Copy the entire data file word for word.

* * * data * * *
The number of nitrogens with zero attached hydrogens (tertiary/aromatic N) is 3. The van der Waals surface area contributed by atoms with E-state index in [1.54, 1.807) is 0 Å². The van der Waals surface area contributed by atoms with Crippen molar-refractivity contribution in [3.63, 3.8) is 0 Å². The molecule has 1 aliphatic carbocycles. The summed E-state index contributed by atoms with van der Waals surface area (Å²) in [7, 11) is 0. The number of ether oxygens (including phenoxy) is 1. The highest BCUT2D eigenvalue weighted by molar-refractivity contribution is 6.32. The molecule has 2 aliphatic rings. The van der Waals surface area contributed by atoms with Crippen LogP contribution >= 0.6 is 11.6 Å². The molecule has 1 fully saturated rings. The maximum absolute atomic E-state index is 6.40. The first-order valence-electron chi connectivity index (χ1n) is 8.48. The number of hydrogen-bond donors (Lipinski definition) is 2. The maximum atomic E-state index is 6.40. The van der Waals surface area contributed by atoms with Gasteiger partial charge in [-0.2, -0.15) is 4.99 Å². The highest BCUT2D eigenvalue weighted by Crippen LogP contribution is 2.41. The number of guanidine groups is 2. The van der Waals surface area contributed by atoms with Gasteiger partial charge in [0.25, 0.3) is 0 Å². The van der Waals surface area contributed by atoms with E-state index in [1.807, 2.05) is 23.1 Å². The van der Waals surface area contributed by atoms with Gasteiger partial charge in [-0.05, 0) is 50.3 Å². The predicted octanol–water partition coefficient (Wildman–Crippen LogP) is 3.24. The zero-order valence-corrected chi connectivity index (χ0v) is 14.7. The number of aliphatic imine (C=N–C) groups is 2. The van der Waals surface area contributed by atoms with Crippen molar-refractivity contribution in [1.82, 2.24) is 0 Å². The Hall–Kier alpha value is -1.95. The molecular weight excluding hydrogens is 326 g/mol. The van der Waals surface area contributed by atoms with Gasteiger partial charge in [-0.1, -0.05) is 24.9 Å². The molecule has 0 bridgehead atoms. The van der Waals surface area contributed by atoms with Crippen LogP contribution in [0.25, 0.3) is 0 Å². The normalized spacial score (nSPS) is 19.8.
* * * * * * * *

The number of nitrogens with zero attached hydrogens (tertiary/aromatic N) is 3. The van der Waals surface area contributed by atoms with E-state index in [1.54, 1.807) is 0 Å². The van der Waals surface area contributed by atoms with Crippen molar-refractivity contribution in [3.63, 3.8) is 0 Å². The molecule has 1 aliphatic carbocycles. The summed E-state index contributed by atoms with van der Waals surface area (Å²) in [7, 11) is 0. The number of ether oxygens (including phenoxy) is 1. The highest BCUT2D eigenvalue weighted by molar-refractivity contribution is 6.32. The molecule has 2 aliphatic rings. The van der Waals surface area contributed by atoms with Crippen LogP contribution >= 0.6 is 11.6 Å². The molecule has 1 fully saturated rings. The maximum absolute atomic E-state index is 6.40. The first-order valence-electron chi connectivity index (χ1n) is 8.48. The number of hydrogen-bond donors (Lipinski definition) is 2. The maximum atomic E-state index is 6.40. The van der Waals surface area contributed by atoms with Gasteiger partial charge in [-0.2, -0.15) is 4.99 Å². The highest BCUT2D eigenvalue weighted by Crippen LogP contribution is 2.41. The number of guanidine groups is 2. The van der Waals surface area contributed by atoms with Gasteiger partial charge in [0.25, 0.3) is 0 Å². The van der Waals surface area contributed by atoms with E-state index in [1.807, 2.05) is 23.1 Å². The van der Waals surface area contributed by atoms with Gasteiger partial charge in [-0.05, 0) is 50.3 Å². The predicted octanol–water partition coefficient (Wildman–Crippen LogP) is 3.24. The zero-order valence-corrected chi connectivity index (χ0v) is 14.7. The number of aliphatic imine (C=N–C) groups is 2. The van der Waals surface area contributed by atoms with Crippen molar-refractivity contribution in [1.82, 2.24) is 0 Å². The Hall–Kier alpha value is -1.95. The molecular weight excluding hydrogens is 326 g/mol. The van der Waals surface area contributed by atoms with Gasteiger partial charge in [-0.1, -0.05) is 24.9 Å². The molecule has 0 bridgehead atoms. The van der Waals surface area contributed by atoms with Crippen LogP contribution in [0.25, 0.3) is 0 Å². The normalized spacial score (nSPS) is 19.8.